BBC NEWS Americas Africa Europe Middle East South Asia Asia Pacific Arabic Spanish Russian Chinese Welsh

 You are in:  World: Europe
Front Page 
Middle East 
South Asia 
From Our Own Correspondent 
Letter From America 
UK Politics 
Talking Point 
In Depth 

Commonwealth Games 2002

BBC Sport

BBC Weather

Wednesday, 17 April, 2002, 00:32 GMT 01:32 UK
Greeks press Nazi damages claim
A Distomo survivor identifies his family's bones in a mausoleum
In one village, Distomo, 218 people were massacred
Greece's highest court is being asked to decide whether the families of people killed by the Nazis during World War II can go ahead with claims for compensation from Germany.

It is thought about 65,000 claims depend on the ruling of the special supreme court.

Where will the Greek victims of the Nazis go to find justice if not in Greece?

National Council for German War Reparations

The plaintiffs argue that Greek courts should be allowed to settle claims against a foreign government.

The claimants are mostly relatives of people killed by German soldiers during their occupation of Greece.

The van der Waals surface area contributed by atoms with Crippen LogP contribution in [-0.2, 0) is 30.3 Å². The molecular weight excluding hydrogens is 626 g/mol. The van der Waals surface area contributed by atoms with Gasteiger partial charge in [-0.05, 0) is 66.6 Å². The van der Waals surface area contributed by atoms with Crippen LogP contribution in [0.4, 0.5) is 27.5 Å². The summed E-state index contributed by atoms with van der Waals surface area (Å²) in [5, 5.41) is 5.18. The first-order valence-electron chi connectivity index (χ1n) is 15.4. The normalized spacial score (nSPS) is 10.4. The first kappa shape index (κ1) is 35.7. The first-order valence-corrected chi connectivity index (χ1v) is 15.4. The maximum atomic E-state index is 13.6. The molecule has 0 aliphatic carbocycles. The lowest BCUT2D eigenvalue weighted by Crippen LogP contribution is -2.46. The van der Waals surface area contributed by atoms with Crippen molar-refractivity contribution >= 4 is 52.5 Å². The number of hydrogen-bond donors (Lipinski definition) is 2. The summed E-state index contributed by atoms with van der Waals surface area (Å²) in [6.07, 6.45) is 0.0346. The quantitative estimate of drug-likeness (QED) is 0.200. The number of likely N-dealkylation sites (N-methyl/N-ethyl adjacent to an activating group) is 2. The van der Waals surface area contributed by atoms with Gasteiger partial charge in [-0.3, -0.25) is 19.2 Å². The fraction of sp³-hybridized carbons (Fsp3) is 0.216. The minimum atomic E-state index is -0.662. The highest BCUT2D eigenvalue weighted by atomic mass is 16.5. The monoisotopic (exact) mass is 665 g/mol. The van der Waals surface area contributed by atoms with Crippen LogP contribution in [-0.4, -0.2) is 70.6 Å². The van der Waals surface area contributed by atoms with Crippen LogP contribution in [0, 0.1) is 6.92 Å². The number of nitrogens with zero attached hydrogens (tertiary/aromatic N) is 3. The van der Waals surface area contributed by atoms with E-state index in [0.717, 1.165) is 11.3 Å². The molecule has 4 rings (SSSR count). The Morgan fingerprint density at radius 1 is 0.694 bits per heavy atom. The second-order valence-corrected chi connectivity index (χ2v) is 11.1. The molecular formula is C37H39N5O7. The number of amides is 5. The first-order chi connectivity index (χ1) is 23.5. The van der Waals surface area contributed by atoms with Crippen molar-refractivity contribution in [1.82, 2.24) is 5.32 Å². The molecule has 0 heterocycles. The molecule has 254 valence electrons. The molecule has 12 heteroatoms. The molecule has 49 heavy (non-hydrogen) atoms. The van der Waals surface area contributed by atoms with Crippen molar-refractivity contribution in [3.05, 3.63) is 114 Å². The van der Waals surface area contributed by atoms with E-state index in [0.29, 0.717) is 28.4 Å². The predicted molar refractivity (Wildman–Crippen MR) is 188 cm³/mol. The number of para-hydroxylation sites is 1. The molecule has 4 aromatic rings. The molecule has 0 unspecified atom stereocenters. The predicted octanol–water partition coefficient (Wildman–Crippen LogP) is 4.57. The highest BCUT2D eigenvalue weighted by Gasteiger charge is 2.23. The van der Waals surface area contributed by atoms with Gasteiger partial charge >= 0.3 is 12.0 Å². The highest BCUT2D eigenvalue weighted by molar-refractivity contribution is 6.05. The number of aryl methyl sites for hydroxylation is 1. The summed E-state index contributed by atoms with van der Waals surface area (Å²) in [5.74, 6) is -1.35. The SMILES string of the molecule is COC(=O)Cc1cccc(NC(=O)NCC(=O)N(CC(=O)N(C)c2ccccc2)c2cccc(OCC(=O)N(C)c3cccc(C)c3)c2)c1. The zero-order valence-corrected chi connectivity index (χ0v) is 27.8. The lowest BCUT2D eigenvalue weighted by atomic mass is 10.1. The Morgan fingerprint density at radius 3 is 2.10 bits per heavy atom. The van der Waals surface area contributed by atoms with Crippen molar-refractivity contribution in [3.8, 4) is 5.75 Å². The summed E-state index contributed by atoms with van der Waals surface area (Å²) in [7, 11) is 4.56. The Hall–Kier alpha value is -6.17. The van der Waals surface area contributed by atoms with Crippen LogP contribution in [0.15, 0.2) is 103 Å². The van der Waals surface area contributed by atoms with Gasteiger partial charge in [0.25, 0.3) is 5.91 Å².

But they include survivors of wartime atrocities in dozens of Greek towns and villages.

Germany argues that it settled all claims in the 1960s.

No jurisdiction

Those seeking compensation have been backed by lower courts, which asked Germany to pay damages.

But efforts by court officials to seize German state property in Athens were suspended after Germany appealed, arguing that Greek courts had no jurisdiction in the issue.

More than $24m had been awarded to families of those killed in the most notorious wartime massacre at the village of Distomo, where 218 people died.
Picture of members of the Koutriaris family
Whole families were lost in the Distomo massacre

Soldiers of the Waffen SS entered Distomo in June 1944 in reprisal for attacks by Greek partisans and went on a two-hour frenzy of killing, looting and rape.

Germany has repeatedly said it will not give more, having made a collective payment of $67m in the 1960s.

Last month visiting German Finance Minister Hans Eichel told reporters the reparations case was over as far as Germany was concerned.

But campaigners insist that Greece must allow the action to go ahead, and that Germany accept liability.

"This is a historic case. Where will the Greek victims of the Nazis go to find justice if not in Greece," said Manolis Glezos of the National Council for German War Reparations.

A ruling is not expected immediately.

See also:

10 Sep 01 | Europe
Greeks to auction German assets
26 Jan 00 | Europe
Nazi slave cash bill adopted
24 Jan 02 | Country profiles
Country profile: Greece
Internet links:

The BBC is not responsible for the content of external internet sites

Links to more Europe stories are at the foot of the page.

E-mail this story to a friend

Links to more Europe stories